How Yanzi Fulfills His Responsibilities as Minister in the Rhetorical Techniques Within the Jian (Remonstrance) of the Yanzi Chun Qiu
Degree GrantorUniversity of Canterbury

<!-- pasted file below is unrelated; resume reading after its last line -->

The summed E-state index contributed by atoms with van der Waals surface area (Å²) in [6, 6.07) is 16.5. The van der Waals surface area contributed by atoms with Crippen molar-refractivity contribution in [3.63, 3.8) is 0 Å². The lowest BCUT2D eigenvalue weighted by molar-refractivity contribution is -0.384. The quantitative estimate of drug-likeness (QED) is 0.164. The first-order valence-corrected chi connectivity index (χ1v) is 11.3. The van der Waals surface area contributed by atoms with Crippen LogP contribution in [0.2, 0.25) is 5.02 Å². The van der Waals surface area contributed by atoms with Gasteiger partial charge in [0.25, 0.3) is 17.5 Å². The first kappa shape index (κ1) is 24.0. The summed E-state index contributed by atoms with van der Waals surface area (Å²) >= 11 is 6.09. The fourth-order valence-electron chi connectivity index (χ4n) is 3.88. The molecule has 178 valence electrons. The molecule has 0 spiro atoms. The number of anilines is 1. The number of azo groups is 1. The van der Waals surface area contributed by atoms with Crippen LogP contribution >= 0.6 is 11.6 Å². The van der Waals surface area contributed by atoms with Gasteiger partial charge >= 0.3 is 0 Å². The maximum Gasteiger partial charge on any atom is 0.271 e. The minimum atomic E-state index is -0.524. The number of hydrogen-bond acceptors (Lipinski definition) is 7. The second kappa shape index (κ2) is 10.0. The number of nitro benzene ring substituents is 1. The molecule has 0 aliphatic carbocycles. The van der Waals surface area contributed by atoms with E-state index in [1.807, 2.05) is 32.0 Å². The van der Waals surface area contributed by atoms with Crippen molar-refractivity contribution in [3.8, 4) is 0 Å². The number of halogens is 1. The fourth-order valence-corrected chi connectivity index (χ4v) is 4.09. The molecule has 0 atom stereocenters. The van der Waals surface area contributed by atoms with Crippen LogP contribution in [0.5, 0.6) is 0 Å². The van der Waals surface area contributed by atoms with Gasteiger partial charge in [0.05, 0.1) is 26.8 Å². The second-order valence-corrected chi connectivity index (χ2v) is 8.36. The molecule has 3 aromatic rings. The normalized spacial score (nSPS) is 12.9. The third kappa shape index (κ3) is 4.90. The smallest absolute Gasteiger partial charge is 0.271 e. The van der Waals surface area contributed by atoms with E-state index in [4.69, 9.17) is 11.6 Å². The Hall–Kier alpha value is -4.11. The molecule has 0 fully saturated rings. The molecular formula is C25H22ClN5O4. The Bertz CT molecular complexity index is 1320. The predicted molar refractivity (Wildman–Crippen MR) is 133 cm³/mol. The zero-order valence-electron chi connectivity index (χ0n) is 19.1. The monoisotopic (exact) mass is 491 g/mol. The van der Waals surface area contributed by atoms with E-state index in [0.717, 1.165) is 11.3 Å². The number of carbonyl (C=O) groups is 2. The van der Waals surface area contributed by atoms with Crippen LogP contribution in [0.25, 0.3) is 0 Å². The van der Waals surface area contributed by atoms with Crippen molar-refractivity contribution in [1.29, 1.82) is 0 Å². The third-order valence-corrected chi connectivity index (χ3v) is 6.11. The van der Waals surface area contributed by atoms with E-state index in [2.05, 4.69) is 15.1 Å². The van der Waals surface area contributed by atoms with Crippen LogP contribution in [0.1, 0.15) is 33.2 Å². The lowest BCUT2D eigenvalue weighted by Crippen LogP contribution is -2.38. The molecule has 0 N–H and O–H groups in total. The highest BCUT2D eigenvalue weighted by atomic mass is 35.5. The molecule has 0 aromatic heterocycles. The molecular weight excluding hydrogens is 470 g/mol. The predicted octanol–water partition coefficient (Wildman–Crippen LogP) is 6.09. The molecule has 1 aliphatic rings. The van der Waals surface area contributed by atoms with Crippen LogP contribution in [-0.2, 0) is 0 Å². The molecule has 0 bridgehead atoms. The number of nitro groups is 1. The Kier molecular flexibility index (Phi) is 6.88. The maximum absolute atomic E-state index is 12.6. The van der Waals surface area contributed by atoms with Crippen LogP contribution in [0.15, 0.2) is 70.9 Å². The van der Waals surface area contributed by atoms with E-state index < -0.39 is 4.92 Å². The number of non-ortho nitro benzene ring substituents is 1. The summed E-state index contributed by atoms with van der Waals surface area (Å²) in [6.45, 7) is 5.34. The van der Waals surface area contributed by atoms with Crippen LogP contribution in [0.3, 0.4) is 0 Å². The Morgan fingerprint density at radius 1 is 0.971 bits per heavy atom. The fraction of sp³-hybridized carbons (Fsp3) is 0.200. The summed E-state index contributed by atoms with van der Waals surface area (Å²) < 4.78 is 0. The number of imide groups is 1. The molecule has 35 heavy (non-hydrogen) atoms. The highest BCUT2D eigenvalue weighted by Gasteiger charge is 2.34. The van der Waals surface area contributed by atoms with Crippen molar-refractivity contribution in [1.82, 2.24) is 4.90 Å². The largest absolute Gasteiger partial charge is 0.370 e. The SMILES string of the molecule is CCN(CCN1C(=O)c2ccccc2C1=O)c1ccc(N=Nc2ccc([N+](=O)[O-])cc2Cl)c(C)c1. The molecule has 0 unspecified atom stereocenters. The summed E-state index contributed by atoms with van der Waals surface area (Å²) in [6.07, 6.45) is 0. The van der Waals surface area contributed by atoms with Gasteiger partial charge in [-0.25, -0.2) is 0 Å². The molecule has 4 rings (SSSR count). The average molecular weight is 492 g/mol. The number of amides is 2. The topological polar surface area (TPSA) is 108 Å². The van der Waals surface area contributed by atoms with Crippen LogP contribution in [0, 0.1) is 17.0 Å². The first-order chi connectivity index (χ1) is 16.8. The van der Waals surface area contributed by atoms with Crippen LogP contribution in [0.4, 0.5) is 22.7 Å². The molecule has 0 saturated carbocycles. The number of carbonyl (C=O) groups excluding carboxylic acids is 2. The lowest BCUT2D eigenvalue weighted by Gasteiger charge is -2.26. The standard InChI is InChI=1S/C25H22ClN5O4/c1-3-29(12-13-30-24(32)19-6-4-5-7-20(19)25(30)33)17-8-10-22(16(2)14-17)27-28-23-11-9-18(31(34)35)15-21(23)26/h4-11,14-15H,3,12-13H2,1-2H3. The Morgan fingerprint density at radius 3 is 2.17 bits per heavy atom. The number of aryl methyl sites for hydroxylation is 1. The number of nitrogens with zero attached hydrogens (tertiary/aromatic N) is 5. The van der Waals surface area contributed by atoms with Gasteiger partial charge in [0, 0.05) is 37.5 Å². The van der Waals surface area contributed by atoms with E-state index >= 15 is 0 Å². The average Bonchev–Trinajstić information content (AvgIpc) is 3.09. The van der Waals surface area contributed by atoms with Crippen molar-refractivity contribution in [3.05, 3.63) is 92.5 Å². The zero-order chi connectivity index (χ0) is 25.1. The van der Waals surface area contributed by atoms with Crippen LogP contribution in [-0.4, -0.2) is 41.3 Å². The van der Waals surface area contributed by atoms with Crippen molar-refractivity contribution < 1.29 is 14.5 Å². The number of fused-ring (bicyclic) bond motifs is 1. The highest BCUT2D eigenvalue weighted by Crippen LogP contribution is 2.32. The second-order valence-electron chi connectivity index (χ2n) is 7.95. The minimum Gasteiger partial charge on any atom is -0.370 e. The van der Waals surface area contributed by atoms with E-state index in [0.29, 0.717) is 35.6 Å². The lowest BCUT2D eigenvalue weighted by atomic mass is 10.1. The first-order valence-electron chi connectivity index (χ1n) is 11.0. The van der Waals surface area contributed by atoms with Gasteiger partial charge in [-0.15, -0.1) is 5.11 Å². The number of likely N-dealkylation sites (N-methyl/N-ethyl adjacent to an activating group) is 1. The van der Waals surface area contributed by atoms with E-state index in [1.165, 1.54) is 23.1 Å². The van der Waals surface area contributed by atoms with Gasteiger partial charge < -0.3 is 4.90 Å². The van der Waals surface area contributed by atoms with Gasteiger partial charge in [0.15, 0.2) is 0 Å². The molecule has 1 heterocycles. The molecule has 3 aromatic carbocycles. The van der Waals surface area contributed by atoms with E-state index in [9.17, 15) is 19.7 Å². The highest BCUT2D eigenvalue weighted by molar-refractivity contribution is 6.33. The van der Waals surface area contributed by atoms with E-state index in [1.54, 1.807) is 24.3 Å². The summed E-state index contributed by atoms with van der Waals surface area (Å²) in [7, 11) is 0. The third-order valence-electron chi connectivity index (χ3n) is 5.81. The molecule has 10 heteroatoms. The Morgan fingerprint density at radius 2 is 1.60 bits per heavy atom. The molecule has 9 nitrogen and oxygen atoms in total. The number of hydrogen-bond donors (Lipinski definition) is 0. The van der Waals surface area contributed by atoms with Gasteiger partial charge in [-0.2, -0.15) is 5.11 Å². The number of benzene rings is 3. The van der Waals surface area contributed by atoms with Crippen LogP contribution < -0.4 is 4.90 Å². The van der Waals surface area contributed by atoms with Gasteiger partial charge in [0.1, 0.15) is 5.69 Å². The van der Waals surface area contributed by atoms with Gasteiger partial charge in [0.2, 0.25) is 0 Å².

This thesis is the first indepth analysis of the jian, or advisory speeches, within a relatively unknown text, the Yanzi Chunqiu. It examines the way the Chunqiu period advisor Yanzi employs rhetorical techniques within the jian to change the conduct of his ruler Duke Jing according to Yanzi's three key political views: that the welfare of the common people is essential for the well-being of the state, that li 礼 (or ritual propriety) is of central importance in administering the state, and that the correct relationship between the minister and the ruler is he 和 (a complementary one). This study situates jian, ministerial responsibilities and Yanzi's own political views within the political and intellectual context of the Chunqiu period. It also disagrees with several scholars who claim that the text is unlikely to be a true record of this period. The rhetorical techniques within the jian (the majority of which are translated for the first time into English in this thesis), categorised according to whether they are typical (analogy, citation and chain reasoning) or atypical (provocation, song, lying and threatening resignation), are then analysed. The thesis finds that Yanzi's use of citations, analogies and chain reasoning confirms much existing research on Chinese rhetoric about the application of such techniques. However, the discoveries of Yanzi's atypical use of jian, as well as his frequent reference to Duke Huan as a historical model and his use of possible negative consequences to instill fear in his ruler, indicate that the present understanding of jian by several Western scholars largely based on the Zuozhuan and the Guoyu presents only a partial understanding of jian. The thesis suggests that more attention should be paid to lesser-known texts such as the Yanzi Chunqiu for a clearer picture of the rhetoric of this period.